New flicks with celebs in interfaith relationships and from interfaith backgrounds, plus their baby news!Go To Pop Culture
We love Mo Willems books in our house! My little one just brought home one of his gazillions of titles called, I Really Like Slop. As I have written before, I now see the world through interfaith family lenses. When we read this story, all I could think about was interfaith couples at Passover! How in the world did I make that leap?
The book tells the story of Piggie presenting her friend Gerald, the elephant, with a pot of her slop. Gerald looks at the smelly concoction with trepidation. He asks some questions about the make-up of the slop. Piggie begs him to try some. She explains that itâ€™s part of Pig culture! Gerald touches his tongue to the slop and chokes and gags. Piggie asks Gerald if he likes it. Gerald explains that he does not like it, but he does like Piggie. And he is happy he tried it.
As are all of Mo Willemsâ€™ books, this story is precious and even poignant. It made me think about someone who didnâ€™t grow up with, letâ€™s say, gefilte fish, being presented with it for the first time at a Passover seder. This person is no doubt sitting with a significant other at their parentsâ€™ house, surrounded by family and trying to fit in and make a good impression. This person is trying to avoid any cultural faux pas. They may be worried that the haggadah (the book read during the Passover meal) will be read aloud going around the table and that there will be unfamiliar words and transliterated Hebrew to navigate (on four cups of wine, no less). And, now this person is presented with this foreign, kind of smelly food, with a gel-like substance wiggling around on top.
If you were brought up with this food and donâ€™t like it, it is easier to dismiss it. But, for a newcomer, how does one politely excuse themselves from trying it? (Especially if is homemade. This usually makes it a lot better than if itâ€™s cold from the jarâ€”although some people love that. Who am I to yuck your yum, as my childâ€™s feeding therapist implores.)
What Piggie and Gerald teach us is that we donâ€™t have to like our partnerâ€™s cultural things. They donâ€™t have to become ours. We donâ€™t have to feel comfortable eating the food or donning certain garb. We donâ€™t automatically have to feel comfortable with the language, traditions or dances. Maybe after experience and time, we will come to like things. We will make them our own. But, maybe we never will. And, thatâ€™s OK. Showing respect, asking questions, learning about and even trying aspects important to our loved ones is what matters.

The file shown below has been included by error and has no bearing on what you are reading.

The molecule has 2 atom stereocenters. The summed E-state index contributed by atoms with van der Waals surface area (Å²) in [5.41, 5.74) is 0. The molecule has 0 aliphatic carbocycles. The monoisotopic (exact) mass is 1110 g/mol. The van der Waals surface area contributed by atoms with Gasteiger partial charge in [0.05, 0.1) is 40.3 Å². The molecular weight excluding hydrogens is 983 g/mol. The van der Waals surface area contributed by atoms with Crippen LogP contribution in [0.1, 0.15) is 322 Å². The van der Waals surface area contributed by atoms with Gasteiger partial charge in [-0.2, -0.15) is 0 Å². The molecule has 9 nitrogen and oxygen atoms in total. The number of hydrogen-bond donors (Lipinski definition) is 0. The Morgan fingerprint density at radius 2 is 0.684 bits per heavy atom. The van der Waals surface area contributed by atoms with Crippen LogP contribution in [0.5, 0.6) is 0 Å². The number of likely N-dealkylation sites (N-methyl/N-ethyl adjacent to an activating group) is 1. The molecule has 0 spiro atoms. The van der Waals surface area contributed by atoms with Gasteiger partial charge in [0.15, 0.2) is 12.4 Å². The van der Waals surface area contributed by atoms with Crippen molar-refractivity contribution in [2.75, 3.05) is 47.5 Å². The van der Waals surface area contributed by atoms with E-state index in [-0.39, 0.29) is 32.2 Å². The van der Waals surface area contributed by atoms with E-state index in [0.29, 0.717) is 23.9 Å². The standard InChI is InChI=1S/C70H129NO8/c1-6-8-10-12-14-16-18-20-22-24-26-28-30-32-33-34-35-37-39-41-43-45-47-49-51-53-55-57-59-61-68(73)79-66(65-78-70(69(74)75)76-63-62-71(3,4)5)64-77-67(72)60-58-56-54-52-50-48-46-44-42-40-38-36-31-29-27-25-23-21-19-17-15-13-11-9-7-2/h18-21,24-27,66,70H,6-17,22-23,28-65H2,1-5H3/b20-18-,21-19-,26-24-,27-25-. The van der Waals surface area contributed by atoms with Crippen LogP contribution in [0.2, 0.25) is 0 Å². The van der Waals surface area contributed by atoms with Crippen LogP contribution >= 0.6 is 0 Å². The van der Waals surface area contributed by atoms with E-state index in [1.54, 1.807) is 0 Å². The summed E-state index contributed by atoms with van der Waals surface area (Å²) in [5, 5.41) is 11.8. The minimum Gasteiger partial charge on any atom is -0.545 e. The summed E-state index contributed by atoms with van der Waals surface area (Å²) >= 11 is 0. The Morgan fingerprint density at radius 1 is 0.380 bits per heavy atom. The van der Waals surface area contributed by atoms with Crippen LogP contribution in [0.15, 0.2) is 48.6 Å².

Happy prepping for Passover!
If you, like me, are past the age of 40, you may remember years ago hearing the claim that Little Mikey of LIFE cereal fame died from the explosive effects of mixing Pop Rocks candy with soda pop. Or you may have heard that childrenâ€™s television show host Mr. Rogers (Fred Rodgers) always wore long-sleeved shirts and sweaters on his show to conceal the tattoos on his arms he obtained while serving in the military. Or perhaps youâ€™ve heard that alligators live under the New York City sewer system. But, in reality, none of these stories are true. Theyâ€™re all â€śurban legends.â€ť And Iâ€™m proud to say that I never believed any of them (well, except the one about Mikey and Pop Rocksâ€”I did believe that one for awhileâ€¦).
But thereâ€™s another urban legend, one connected to the Passover seder, that Iâ€™ve believed for years. In fact, Iâ€™ve told this story many times at my own seders. Itâ€™s the story of the â€śorange on the seder plate.â€ť And until this week, I always thought the story I told was trueâ€”after all, Iâ€™d heard it so many times, and read it in so many different places.